Arabic -‘The Language’
Recently the NWFP Assembly replaced English with Urdu as the official language. The probable reason for this switch over is not as much the love of Urdu as is the inability of the MMA ministers to read and write English. Like English, Urdu also is an imported language with its origions in the land of the ‘infidels’ (India).Urdu also does not have any international significance and the only other country where it is somewhat spoken happens to be our arch enemy.
As our national language, Urdu does not have a very good history either. It is said that one of the reasons leading to separation of East Pakistan was the imposition of Urdu on them. If at the time of Partition, Arabic had been declared as the national language along with English as the official language, the Bengalis would not have objected and we would have been much better off than what we are today.
The NWFP Govt.wants to Islamise the Province and what could be a more appropriate step in this direction than to declare the language of Islam i.e. Arabic as the the provincial language while maintaining English as the working one.
Who can deny the fact that any Muslim on his birth hears the very first words of ‘Azan’ recited in his ears in Arabic and on his death bed, his last spoken words by default are that of the ‘Kalima’, also in Arabic. In between, he prays five times a day, not in any other language not even in his mother tongue, but essentially and compulsorily in the Arabic language. If Arabic is so unavoidable that we cannot offer our prayers or read the ‘ Quran’ without using it, then why should we not accept it and adopt it as “The Language” and get the best of both the worlds.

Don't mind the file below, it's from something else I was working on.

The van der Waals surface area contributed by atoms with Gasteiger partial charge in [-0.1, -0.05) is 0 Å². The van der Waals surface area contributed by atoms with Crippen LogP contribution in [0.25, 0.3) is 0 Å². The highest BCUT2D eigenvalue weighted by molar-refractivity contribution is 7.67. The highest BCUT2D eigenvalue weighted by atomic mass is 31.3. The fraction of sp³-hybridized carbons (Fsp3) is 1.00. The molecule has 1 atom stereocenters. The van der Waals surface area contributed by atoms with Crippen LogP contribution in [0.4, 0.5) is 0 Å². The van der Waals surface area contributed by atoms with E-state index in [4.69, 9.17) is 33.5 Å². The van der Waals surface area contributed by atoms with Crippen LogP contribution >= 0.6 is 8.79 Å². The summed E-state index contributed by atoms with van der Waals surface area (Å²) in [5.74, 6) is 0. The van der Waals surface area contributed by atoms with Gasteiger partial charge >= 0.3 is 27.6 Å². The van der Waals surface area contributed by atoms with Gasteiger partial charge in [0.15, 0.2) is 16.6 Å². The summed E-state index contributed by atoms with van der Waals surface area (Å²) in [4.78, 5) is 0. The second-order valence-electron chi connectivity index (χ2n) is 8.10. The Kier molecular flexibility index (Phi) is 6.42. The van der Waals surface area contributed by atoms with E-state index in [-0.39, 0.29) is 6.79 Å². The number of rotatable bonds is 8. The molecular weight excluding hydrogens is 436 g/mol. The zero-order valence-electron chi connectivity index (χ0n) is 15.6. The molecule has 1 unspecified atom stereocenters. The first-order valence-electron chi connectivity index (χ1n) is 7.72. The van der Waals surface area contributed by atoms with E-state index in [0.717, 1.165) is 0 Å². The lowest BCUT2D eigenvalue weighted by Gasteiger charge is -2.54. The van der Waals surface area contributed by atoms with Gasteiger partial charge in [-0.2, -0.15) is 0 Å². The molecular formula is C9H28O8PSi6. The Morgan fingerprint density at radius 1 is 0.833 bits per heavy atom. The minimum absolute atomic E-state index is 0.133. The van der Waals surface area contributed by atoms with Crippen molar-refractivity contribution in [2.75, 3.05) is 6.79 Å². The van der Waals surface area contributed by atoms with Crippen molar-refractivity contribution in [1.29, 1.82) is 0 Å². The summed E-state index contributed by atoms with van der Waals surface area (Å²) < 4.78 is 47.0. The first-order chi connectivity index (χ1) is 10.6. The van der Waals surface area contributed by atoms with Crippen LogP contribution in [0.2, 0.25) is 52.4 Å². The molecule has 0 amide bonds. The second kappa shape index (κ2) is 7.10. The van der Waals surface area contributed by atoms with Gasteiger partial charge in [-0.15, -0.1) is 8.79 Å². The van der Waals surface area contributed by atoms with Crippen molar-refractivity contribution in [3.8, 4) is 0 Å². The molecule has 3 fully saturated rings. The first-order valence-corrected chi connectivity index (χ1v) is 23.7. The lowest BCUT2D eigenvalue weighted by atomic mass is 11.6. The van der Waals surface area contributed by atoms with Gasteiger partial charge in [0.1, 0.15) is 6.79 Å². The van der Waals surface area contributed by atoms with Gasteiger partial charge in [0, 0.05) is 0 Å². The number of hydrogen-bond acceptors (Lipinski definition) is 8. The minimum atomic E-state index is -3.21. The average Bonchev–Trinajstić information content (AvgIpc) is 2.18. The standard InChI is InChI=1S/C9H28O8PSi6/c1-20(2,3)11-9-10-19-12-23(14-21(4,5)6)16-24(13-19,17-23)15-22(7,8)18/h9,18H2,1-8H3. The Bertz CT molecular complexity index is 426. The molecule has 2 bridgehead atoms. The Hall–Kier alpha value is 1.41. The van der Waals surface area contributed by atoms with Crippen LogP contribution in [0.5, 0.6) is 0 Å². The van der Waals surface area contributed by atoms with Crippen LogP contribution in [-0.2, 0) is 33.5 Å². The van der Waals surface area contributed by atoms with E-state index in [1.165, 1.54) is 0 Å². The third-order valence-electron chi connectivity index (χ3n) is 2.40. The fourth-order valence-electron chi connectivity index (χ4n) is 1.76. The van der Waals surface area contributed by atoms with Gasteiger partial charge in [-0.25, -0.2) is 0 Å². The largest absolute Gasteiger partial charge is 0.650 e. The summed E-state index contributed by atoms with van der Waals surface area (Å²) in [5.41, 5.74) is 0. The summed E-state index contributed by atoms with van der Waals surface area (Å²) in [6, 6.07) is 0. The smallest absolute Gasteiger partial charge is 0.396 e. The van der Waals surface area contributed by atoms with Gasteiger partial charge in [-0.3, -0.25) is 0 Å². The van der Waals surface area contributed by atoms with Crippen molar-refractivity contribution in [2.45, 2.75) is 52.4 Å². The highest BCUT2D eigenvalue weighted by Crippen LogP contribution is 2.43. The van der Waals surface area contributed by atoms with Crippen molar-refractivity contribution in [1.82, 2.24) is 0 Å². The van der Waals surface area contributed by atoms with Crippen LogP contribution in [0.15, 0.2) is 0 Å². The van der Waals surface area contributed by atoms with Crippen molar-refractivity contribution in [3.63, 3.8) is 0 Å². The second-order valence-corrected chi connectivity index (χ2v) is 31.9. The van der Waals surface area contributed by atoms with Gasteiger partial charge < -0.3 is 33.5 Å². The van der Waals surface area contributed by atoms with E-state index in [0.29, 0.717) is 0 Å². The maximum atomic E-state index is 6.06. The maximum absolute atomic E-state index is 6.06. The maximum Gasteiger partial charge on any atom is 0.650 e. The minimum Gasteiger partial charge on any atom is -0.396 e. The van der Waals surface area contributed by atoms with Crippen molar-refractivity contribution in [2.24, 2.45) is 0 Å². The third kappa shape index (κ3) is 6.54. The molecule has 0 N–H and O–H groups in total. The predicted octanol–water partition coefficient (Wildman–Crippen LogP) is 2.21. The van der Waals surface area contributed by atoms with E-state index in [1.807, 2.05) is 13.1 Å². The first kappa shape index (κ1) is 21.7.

In Pakistan because most of the people (even the highly educated ones) are “Arabic illeterate”,therefore the monopoly of teaching and interpreting the Holy Quran is left to the traditional semi educated ‘Mulla’, who in many cases cannot comprehend the real spirit of Islamic teachings, leading to problems for the society and the world at large. An Arabic literate population would be more confident in understanding the meaning of the Quran.
On the international scene, the case for Arabic is strengthened by the current popular theory of promoting the concept of an Islamic ‘Umma’. In the present circumstances how can we think of a coherant Islamic ‘Umma’ when majority of the prayer goers do not understand the meaning of their prayers, because Arabic language remains alien to them throughout their lives.
It is therefore recommended that the name of the ‘Arabic’ language be changed to ‘Islamic’ Language and be adopted by all the Muslim countries as their National Language. The Arabs should show magnanimity in this regard and should be ready to rename ‘Arabic’ as ‘Islamic’- a first step towards formation of the ‘Umma’.